Interviews | 8 December 2012 20:23 CET

With marriage, I can’t catch fun again - Sola Kosoko–Abinna

By Doyin Adeoye

Sola Kosoko is versatile and graces the screen with her nice interpretation of roles. The daughter of the veteran actor, Prince Jide Kosoko, in this interview with DOYIN ADEOYE, talks about her career, her marriage and style.

AT what point did you discover your talent in acting?

I started acting when I was young because I've been featuring in movies since then, but I never knew I'd take it up as a career and become a full time actress. The first movie I featured in was in I987, which was Omo Orukan. It was a celluloid film where I played the role of young Peju Ogunmola.

Would you say your father influenced your career?

Yes, in a way, he did. He featured me in his movies and he made me play the lead role in one of his movies in 2000. There and then, I became known and producers started inviting me to feature in their movies.

What was the first major role you played as a professional?

That would be Oko Irese in 2000 and Olorire in 2001. Both movies shot me into limelight.

The most challenging role you've played?

I take up every role as a challenge and that helps a lot. Without that, one wouldn't be able to deliver them well.

How have you been able to brand yourself in the movie industry?

Good interpretations of roles and an attitude which determines altitude cannot be ruled out. I put in my best in all I do.

How have people received that brand?

I thank God my brand has been well accepted by all and sundry.

What inspires your movies?

When I produced Sindara, what motivated me to come up with a story like that were the challenges that confront couples on blending their professional demands and marital responsibilities. So the movie was about how to balance the situation and it also focused on the societal expectation of women.

How has marriage affected your career?

Marriage has not really changed much about me, aside the fact that it reduces one's movement. Before marriage, you are free to stay out, achieving stuffs or catching fun but now one has to be conscious of the fact that you are no longer alone.

How is your relationship with your colleagues?

I'm comfortable working with any of my colleagues, both junior and senior. Once they've shown professionalism in what they know how to do best, I try and maintain a professional working relationship with them as well.

Most memorable role on the job?

I have done a lot of memorable roles, such as my characters in Obakeye, Jemila, Street Girls, Olorire and a lot more.

More of comedy movies are produced these days, why is that?

There will always be something in vogue at every point in any society. So, as for the Yoruba movie industry, comedy is what is in vogue. It's just like a particular dress or design, when it is in vogue, everyone goes for it. Moreover, in this case, the audience plays the number one role in determining what stays. The supply is mostly what they demand for.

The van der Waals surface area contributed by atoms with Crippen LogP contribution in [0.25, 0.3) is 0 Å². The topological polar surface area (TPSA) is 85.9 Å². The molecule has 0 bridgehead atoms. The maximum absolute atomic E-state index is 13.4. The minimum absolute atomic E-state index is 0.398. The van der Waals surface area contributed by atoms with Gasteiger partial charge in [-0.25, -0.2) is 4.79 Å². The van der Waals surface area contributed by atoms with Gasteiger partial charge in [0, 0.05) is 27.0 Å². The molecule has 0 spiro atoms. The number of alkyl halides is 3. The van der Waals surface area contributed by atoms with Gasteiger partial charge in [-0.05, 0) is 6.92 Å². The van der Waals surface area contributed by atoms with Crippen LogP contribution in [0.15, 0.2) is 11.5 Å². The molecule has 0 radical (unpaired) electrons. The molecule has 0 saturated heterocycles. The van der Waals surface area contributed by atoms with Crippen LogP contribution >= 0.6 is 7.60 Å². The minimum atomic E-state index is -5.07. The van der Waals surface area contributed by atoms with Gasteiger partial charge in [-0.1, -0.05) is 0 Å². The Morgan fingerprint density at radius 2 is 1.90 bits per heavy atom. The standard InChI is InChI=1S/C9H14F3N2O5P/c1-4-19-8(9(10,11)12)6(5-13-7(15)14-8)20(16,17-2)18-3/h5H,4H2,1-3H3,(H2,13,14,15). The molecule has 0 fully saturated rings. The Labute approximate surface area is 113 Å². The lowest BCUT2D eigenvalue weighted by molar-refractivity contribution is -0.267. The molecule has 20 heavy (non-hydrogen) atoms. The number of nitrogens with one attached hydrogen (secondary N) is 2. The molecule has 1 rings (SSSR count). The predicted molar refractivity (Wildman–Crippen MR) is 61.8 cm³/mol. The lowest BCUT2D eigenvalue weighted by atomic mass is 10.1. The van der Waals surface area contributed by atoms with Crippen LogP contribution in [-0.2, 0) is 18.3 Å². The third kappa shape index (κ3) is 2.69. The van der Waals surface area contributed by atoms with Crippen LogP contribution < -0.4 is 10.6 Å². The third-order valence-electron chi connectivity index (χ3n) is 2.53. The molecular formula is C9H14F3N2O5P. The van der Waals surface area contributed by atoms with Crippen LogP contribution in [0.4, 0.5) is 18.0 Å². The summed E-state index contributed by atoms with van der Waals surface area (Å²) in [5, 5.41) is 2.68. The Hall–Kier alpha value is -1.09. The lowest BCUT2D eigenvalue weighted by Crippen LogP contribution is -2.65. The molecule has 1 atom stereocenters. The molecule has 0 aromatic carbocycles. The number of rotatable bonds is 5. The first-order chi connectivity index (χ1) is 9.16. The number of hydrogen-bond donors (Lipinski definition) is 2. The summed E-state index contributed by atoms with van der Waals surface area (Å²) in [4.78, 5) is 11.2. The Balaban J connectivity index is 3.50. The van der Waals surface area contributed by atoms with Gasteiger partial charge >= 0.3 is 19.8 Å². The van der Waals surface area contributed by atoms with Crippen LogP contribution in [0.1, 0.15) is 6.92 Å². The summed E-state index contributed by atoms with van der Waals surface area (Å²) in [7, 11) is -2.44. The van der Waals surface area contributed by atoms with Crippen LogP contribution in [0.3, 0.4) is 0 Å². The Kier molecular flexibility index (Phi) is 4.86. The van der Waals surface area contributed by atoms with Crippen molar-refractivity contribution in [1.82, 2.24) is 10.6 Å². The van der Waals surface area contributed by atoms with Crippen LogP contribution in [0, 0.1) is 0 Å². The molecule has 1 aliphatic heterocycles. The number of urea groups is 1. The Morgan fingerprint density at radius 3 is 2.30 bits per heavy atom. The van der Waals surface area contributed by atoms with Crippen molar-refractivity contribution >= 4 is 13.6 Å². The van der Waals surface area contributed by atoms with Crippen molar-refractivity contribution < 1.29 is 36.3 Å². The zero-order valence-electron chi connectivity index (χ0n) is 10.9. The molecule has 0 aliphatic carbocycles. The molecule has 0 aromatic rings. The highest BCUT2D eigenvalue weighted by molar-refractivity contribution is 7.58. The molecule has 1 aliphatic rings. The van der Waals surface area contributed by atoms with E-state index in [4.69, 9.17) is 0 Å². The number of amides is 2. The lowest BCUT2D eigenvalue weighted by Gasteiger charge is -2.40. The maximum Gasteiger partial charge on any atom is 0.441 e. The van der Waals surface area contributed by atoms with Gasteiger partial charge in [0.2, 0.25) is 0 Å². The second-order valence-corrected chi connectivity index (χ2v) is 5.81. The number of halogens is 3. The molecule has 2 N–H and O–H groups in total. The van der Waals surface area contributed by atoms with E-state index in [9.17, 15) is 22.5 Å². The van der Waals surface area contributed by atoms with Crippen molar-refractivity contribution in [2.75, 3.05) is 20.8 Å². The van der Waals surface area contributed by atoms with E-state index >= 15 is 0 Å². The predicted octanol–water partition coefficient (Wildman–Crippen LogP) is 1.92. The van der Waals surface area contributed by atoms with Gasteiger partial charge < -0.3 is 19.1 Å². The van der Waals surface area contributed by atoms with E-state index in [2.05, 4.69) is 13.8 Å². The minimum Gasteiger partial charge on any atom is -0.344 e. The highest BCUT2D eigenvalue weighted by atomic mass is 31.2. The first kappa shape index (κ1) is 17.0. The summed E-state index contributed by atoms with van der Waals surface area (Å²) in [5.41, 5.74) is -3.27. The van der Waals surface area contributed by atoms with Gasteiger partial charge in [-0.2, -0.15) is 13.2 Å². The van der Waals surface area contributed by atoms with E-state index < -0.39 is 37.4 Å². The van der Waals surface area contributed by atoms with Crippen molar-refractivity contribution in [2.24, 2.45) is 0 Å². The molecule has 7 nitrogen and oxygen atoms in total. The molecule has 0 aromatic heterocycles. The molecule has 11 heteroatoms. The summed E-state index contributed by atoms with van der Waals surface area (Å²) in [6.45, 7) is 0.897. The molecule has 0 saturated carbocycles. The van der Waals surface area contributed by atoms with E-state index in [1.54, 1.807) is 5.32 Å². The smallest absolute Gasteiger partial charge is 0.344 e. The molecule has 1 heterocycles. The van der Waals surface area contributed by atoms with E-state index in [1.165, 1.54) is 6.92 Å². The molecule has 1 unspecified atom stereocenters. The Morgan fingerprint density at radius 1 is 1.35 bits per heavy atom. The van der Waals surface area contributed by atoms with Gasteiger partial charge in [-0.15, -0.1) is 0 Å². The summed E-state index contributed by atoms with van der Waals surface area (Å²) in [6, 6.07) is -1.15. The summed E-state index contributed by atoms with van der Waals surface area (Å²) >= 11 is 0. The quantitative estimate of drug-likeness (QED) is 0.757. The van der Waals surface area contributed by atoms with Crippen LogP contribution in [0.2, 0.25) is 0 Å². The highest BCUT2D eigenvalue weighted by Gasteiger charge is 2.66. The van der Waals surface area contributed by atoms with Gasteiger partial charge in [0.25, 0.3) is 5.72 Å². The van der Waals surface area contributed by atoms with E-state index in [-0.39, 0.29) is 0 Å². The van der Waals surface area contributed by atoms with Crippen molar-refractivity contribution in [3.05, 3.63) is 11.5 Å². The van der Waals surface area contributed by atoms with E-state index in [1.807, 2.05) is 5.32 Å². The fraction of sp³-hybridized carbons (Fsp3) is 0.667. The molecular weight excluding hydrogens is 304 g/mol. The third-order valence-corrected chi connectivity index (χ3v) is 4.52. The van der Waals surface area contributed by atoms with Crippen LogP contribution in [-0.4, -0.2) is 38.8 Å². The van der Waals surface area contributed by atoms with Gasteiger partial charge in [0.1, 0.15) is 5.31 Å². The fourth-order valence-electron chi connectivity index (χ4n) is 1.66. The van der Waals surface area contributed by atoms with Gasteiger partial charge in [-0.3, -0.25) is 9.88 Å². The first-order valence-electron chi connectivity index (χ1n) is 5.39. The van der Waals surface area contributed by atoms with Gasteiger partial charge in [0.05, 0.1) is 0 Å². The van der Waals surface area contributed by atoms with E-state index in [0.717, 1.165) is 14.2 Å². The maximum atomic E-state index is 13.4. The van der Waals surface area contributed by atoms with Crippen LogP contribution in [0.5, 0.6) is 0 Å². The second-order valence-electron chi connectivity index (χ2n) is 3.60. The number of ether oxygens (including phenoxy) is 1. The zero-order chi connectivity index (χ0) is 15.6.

Considering the busy schedules of the entertainment scene, how does your husband cope with your career?

My husband is a very understanding man as he knows that my job is a family trade. He gives me all the necessary support needed to get to the height I aspire to. Marriage is all about understanding, tolerance and of course, trust.

Any role restriction?

I don't have any role restrictions, because every actor or actress must be versatile, but our culture would also be put into consideration when accepting roles. We cannot rule out our culture, because our society frowns on some roles, believing that the Americans that we try to emulate have their culture, while we have ours.

Do you think you would have had a shot in the movie industry without your father's influence?

Maybe yes or no. In one's journey in life, we all don't know where we will end up, but in this case, it is obviously my father's influence because he gave me the first role in the movie world.

Challenges facing the movie industry at large?

The major challenge facing the industry is piracy. It is eating us up seriously.

Tell us something unique about you.

I don't put up any attitude with people, no matter what. There are few things I do uniquely; I'm always myself, anywhere any day.

What can't you do without at any moment?

I can't do without my husband.

Beauty secrets?

The secret of my beauty is God, I don't really have anything special I do to my face or body.

What other projects are you into?

I'm working on a lot of scripts at the moment and shooting will commence soon by the grace of God.

What would you have delved into if not movies?

I probably would have been a lawyer.

Fashion sense?

I dress as occasion demands, though simple enough, because I'm not really a fashion freak person.


My best perfume is Elizabeth Arden, but I use others like Rouge Royal, Guess and the likes.

Any last words for your fans?

I love them so much and the usual saying that without them, there is no us can never be ruled out. They should keep watching and we will never disappoint them.


I'm a humble and easy going person, I hail from downtown of Lagos (Isale Eko). I was born and raised in Lagos to the family of Prince Babajide Kosoko and the late Sherifat Abimbola Kosoko. I'm the third child of my parents and I'm a practising Christian.

Educational history?

I attended Methodist Primary School and Aje Comprehensive High School both at Sabo, Yaba, Lagos before I proceeded to Olabisi Onabanjo University where I bagged a Bachelor's degree in Sociology.

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